My fire was further fueled by the insistence that this was cream and it was to be whipped. "But I don't want to whip it," I said, "and if I did, I wouldn't whip that." It was useless to explain my recipe and that I wasn't even sure if chocolate would melt in this product or if it would just explode upon heating and murder me with toxic fumes. Had I tried to explain that I wanted to make a ganache, the wasted breath would have been enough to make me faint right there next to the cauliflower.

After trying 3 stores, I gave up. I walked back home with short, angry strides, trying to understand how such an atrocious product could be served lovingly to children in a country where quality food is a sacred, Italy-given right. I even asked a sweet old lady, only to be assured that she has always used that, and it's great for whipping.

You may call me picky, but for me, this is impossible and unacceptable and I would rather give give up chocolate for life than eat Hopla'. Italy is the uncontested epicenter of culinary integrity for me and today I suffered a bit of disappointment. This is not the kind behavior I would expect of my surrogate country.

Maybe I'll find some real cream tomorrow. If not, I will be forced to telekinetically pout away all the Hopla' in Naples, and no one will ever be forced to eat "vegetable fat product" again.

Now there's a happy ending.

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Le Palme

Winter palm...

...summer palm

(You may remember the summer one from a previous post, there are some other Ischia pictures if you want to see them.) It won't be long before that sun is peeking through fronds again, and I'll be right there to bask in it.



Italians Quoted #6

"Signorina, would you like to take my seat?"

-Very sweet, very old lady (the kind with a cane and a head scarf) on the bus offering me her seat. Can you believe that she offered me her seat? What does it take for a fragile elderly woman to offer her seat to another person fifty years her junior?

What can I say? It must have been the turkey neck...



The (Not-So) Weekly Wino: February 8th

I've always wanted to go to Friuli because it's a great wine producing region and it is home to one of the best prosciuttos (my love!) in the world, Prosciutto di San Daniele. I'll tell you about the trip and my foodie pilgrimage next week, but for now I want to talk about this here wine on left.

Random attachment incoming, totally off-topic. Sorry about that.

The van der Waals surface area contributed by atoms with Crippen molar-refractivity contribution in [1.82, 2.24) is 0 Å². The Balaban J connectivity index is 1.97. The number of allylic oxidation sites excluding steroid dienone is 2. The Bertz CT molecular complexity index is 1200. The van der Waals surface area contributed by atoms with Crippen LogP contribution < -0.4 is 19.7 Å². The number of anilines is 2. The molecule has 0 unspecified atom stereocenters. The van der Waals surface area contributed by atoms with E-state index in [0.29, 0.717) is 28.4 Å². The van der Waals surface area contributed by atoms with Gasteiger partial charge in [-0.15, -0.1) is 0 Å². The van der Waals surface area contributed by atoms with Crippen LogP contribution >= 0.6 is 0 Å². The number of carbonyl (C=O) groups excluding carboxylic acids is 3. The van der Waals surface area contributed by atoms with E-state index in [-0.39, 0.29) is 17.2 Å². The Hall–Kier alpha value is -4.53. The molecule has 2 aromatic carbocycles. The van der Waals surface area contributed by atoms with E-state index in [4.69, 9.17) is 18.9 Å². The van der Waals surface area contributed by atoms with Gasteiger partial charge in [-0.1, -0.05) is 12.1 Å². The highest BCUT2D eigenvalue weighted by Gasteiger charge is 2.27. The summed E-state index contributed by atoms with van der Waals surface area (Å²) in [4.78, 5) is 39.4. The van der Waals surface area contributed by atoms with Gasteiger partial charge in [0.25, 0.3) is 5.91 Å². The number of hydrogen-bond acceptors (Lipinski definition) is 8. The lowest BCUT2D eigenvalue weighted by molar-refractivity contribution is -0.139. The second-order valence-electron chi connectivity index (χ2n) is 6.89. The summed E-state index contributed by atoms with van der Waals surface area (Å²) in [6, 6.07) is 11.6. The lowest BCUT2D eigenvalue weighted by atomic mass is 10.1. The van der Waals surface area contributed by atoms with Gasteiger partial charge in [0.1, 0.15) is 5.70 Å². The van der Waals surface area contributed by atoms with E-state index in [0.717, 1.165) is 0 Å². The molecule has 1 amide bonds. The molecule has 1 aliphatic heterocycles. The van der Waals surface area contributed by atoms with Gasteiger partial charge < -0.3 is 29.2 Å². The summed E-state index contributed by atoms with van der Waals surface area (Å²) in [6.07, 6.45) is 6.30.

Friuli grows quite a few autochthonous wines (Tocai Friulano, Ribolla Gialla, Picolit, Verduzzo, Pignolo, Schioppettino, Refosco, Tazzelenghe, and another few that I'm sure to have let out), as well as international varietals to great success such as Merlot, Chardonnay, Cabernets Franc and Sauvignon, Sauvignon Blanc etc. I'll post about Picolit and Schioppettino, and try to tell you about the region's D.O.C.s and D.O.C.G.s (as well as a Sauvignon Blanc that made me so excited to have taste buds) in the upcoming Winos.

Back to the Cabernet Franc...

Originally a French varietal with some of my favorites coming from the Loire Valley (please feel free to add to the list of its other homes), the vine has blossomed in Italy's northeast corner. I found that Cabernet Franc was served on tap in many simple osterie along with the native Tocai, so I knew better than to dismiss it as just-another-international-varietal-coming-to-take-over-the-natives. And this bottle was one of the cheaper ones, which made it quite attractive.

I wanted to take home at least 6 different wines and I completely disagree that I should have to spend more than 10 euro a bottle to have a successful meet-and-greet with the Friuliani. "Old vine this" and "single vineyard that" is the last step in the getting-to-know-you process for me, because I want to discover the truth about every wine I encounter. I want to meet the peasants before I dine with the royalty, for they are what represent the genuine flavor and simple life of the local culture. I want to see refosco naked before it gets all gussied like the others, get it?

I shall get right to the point dear, patient readers and suspend my metaphor freefall. This wine was fun. I'm on one of those things that starts with a "b" and ends with an "udget," and this one delivered. It had a light ruby color with red berry flavors, black pepper, and a very green note. This was a new experience for me in a red wine, and I couldn't get enough of it. It was maybe like fresh jalapeno, or bell pepper, or something leafy and herbal-ly. I'm sure there's someone out there who knows just what I am yapping about and can help me put a name on that taste.

You can see that this humble bottle generously gave more than its expected share of complexity at 5 euro and that is always a nice surprise. Anyway, who doesn't love a bargain?

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That's What I Get

It's been a while since anyone has landed on my blog by doing a Google search for anything other than Italian boobs and Dominic the donkey, but a couple of weeks ago someone found me by searching for this, word for word (and you can click on it):

neck looks like old turkey neck
Does a turkey have to be old to have turkey neck? I bet their second search was "ugly wrinkled neck looks like rotten flabby old dead turkey carcass neck," because the first search just wasn't specific enough. Imagine someone, late at night, feverishly pecking these words at the keyboard. It sounds like a fetish to me. I wouldn't be surprised.

Anyway, I didn't didn't think I had quite reached that point, but thanks anyway Google. Just as soon as I find my walker, I'll be in the back playing with my wattle.



Why I live in Ischia #4

Just the other day as I was finishing my lazy breakfast, I heard the resident rooster calling. I went outside to investigate.
The morning had been dreary, but just in front of me through the "window" on my balcony I noticed the sun finally penetrating those persistent clouds, low over the mountain. I came out of an open-mouthed stupor induced by the strangest light I've ever seen in time to get my camera so that I could share with you one special moment from my day.
The light had changed, but the image remained. I took a deep breath of cool island air and thanked the rooster for reminding me why I'm here.